June 25, 2019

‘Oversharing’ on Google Calendar, and Making Sure Readers Come Back for More

What has been transformative is not just the tech — audio/podcast versus articles — but the whole approach of combining the story itself and the story behind the story into one irresistible thing. It’s barely two years old, but I can hardly imagine a Times (or even a world?) without it.

All new storytelling forms excite me. Data visualizations like this piece about race and income-mobility are mind-blowing in their ability to explain complicated topics. What we call tap-throughs, which generally combine video, stills and text in an immersive way, add multiple dimensions to our reporting and reporters and are unforgettable. Here’s one I loved on the border of China and North Korea.

In that same vein, Our Open Source forensic-video investigations are groundbreaking — a piece on the Gaza fence protests was so much more powerful than anything I wrote (or read) about the two wars with Israel that I covered there.

And some of this doesn’t depend at all on tech. I’m a big fan of the “What we know and don’t know” form, which we deploy at big news moments to help readers catch up and cut through to get the essentials before diving into some of the deeper stories. These are just words arranged in a way that’s different from a traditional news story, plus a few bullets. Hey, this Q. and A. is a new story form, too!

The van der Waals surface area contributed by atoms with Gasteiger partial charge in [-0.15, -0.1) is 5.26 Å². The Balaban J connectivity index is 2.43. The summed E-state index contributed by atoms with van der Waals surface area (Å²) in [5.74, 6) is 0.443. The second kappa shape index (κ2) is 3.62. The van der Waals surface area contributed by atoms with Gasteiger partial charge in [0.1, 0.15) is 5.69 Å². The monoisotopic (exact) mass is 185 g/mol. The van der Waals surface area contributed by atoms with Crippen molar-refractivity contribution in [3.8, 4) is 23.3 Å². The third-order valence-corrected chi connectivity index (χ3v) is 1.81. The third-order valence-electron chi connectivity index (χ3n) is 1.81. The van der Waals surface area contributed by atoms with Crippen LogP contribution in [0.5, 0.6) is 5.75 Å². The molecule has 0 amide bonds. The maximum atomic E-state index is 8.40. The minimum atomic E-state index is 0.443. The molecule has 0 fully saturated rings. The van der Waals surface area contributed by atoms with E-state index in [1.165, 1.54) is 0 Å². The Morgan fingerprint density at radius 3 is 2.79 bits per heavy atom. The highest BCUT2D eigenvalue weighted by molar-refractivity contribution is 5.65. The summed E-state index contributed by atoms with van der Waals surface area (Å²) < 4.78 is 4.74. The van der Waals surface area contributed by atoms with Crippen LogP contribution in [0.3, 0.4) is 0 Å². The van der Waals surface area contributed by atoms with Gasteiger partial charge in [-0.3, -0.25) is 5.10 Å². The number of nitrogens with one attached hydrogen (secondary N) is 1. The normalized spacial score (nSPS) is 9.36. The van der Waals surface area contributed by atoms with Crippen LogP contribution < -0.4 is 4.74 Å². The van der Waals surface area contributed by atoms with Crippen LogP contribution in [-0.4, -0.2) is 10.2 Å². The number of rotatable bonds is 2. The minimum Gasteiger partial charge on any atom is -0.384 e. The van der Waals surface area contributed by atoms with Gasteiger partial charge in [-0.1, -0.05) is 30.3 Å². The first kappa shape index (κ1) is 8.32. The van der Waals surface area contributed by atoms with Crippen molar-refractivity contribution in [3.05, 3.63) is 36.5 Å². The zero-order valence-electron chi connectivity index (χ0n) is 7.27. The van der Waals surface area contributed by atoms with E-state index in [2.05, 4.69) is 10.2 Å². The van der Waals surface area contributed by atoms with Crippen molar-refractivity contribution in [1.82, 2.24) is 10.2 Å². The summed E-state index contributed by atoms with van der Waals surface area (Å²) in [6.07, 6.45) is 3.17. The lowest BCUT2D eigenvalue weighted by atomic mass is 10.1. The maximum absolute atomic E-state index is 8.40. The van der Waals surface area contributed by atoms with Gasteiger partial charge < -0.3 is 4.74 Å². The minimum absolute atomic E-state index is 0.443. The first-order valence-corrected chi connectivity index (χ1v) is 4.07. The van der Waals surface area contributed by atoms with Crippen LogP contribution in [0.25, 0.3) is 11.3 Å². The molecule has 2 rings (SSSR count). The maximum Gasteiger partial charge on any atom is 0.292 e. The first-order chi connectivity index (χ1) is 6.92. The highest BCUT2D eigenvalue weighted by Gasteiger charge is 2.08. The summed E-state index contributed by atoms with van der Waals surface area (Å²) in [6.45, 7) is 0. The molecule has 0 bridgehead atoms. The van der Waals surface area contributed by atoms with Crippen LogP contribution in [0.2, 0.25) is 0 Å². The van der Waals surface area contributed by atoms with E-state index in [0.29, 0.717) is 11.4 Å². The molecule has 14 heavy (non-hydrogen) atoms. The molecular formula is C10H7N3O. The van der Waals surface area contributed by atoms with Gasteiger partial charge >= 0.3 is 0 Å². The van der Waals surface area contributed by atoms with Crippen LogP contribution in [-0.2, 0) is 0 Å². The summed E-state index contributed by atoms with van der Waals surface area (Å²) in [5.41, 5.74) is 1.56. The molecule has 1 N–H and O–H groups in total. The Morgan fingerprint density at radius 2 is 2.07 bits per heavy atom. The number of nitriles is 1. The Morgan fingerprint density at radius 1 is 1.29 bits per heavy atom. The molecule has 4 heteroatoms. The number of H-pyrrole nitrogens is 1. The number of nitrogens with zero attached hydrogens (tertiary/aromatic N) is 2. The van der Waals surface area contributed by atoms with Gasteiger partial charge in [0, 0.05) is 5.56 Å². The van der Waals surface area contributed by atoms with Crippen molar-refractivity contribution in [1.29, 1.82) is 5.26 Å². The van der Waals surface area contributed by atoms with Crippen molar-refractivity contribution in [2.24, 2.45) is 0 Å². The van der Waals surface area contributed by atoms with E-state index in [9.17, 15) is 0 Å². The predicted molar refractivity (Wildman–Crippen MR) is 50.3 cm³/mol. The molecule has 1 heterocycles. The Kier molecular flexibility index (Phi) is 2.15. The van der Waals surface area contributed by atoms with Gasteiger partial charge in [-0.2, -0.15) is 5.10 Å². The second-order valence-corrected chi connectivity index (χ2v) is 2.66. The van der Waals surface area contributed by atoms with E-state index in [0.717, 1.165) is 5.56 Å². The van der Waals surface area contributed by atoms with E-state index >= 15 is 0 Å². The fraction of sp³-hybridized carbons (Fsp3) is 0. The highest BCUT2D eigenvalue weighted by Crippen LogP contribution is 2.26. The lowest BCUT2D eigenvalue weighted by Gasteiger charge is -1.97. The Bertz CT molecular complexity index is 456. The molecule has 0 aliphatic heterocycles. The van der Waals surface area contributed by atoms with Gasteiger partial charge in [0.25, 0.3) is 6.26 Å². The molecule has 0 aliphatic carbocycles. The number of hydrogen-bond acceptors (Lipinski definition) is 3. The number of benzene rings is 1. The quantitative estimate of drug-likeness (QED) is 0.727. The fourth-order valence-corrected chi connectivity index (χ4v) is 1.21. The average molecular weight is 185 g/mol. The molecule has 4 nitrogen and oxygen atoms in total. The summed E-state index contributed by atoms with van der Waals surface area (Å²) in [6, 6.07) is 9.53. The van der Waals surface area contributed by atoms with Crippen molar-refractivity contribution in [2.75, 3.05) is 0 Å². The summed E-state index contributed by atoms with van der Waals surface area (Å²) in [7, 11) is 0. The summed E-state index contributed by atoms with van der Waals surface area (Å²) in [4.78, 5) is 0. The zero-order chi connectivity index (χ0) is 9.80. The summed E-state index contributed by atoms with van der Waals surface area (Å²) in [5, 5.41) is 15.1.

Outside of work, what tech product are you obsessed with?

I’ll tell you the tech product I’m obsessed with not having: a search feature that scans all the streaming services on my Apple TV to quickly find where the show I want lives or what my options for watching a particular movie are. There should be an app for that!

I’m entirely dependent on Waze and Google maps. My 11-year-old daughter recently mused that she hopes that someday soon, everybody will somehow have these programmed into the brain and know how to get everywhere. I tried to explain to her that when I was growing up, you had to call and ask for directions, and that a lot of people — including my mom — mostly would drive only to places that they were confident they knew how to get to, and how small that made the world.

Article source: https://www.nytimes.com/2019/06/12/technology/personaltech/in-new-york-asking-what-australians-want.html?emc=rss&partner=rss

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